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Welcome to Shaw Law Group, PC’s law blog. We focus on employment law developments, particularly in California. The posts below are current as of the date of the posting. Nothing in this forum should be construed as legal advice, ’cause it isn’t. Please consult your regular counsel or hire us! Also – this is a public website, so communications are not privileged.

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Key Question from “Wednesday Wake-Up with Jen” Webinar

by Jennifer Shaw | | September 29, 2021

In our September 22, 2021, webinar, a participant asked if employers may maintain “electronic only” personnel documents. In other words, is it legal to eliminate paper personnel records altogether? The answer? It should be. But, beware.

California law explicitly recognizes that employees may maintain some personnel records only in electronic format. For example, employee paystubs (referred to as “itemized wage statements” in Labor Code section 226) may be stored electronically, so long as employees agree not to receive paper stubs, they can access and print the records from home or work 24/7, the storage system is secure, and the employer meets certain other requirements. (See https://www.dir.ca.gov/dlse/opinions/2006-07-06.pdf)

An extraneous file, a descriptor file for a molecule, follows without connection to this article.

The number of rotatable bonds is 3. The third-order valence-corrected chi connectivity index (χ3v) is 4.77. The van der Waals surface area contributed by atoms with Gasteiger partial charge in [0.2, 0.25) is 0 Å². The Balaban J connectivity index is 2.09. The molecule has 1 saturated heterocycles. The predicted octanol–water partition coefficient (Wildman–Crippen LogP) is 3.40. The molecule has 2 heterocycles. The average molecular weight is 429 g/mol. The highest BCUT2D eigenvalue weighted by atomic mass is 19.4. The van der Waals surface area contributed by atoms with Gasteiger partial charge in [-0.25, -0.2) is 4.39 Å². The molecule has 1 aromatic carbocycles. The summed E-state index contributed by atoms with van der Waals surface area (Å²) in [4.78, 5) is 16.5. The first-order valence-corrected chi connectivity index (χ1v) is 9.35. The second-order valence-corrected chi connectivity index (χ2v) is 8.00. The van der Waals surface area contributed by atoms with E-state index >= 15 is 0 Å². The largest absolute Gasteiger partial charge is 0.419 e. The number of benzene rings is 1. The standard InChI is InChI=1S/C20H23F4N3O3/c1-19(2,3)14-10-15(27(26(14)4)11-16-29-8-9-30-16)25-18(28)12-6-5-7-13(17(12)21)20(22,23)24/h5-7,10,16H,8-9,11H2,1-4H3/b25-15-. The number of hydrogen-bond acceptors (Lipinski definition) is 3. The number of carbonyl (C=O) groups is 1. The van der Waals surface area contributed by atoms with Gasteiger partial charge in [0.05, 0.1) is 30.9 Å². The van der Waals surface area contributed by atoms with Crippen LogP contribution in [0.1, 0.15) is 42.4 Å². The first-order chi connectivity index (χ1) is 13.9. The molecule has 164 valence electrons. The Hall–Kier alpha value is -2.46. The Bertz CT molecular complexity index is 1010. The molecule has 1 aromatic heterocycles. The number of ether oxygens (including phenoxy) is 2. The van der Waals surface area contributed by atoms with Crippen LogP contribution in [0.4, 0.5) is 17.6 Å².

Similarly, employers may disseminate electronically the “Wage Theft Prevention Act Notices” (which must be provided to all non-exempt employees under Labor Code section 2810.5), provided the employer has a implemented a system through which employees may acknowledge receipt of the notice and print out a copy. (See https://www.dir.ca.gov/dlse/faqs-noticetoemployee.html)

However, maintaining electronic-only versions of workplace documents can create potential liability. For example, one California Court of Appeal refused to enforce an arbitration agreement where the employer could not show that: (1) the employee’s e-signature could only have been placed on the agreement using the employee’s unique username and password; (2) the date and time printed next to the electronic signature indicated the actual date and time when the electronic signature was made; and (3) all employees were required to use their unique usernames and passwords when they logged into the HR system and signed electronic forms and agreements.

The bottom line? Although many vendors profess to offer compliant electronic personnel record systems, employers seeking to maintain electronic-only personnel records should work with their employment law counsel to ensure they meet their legal obligations.

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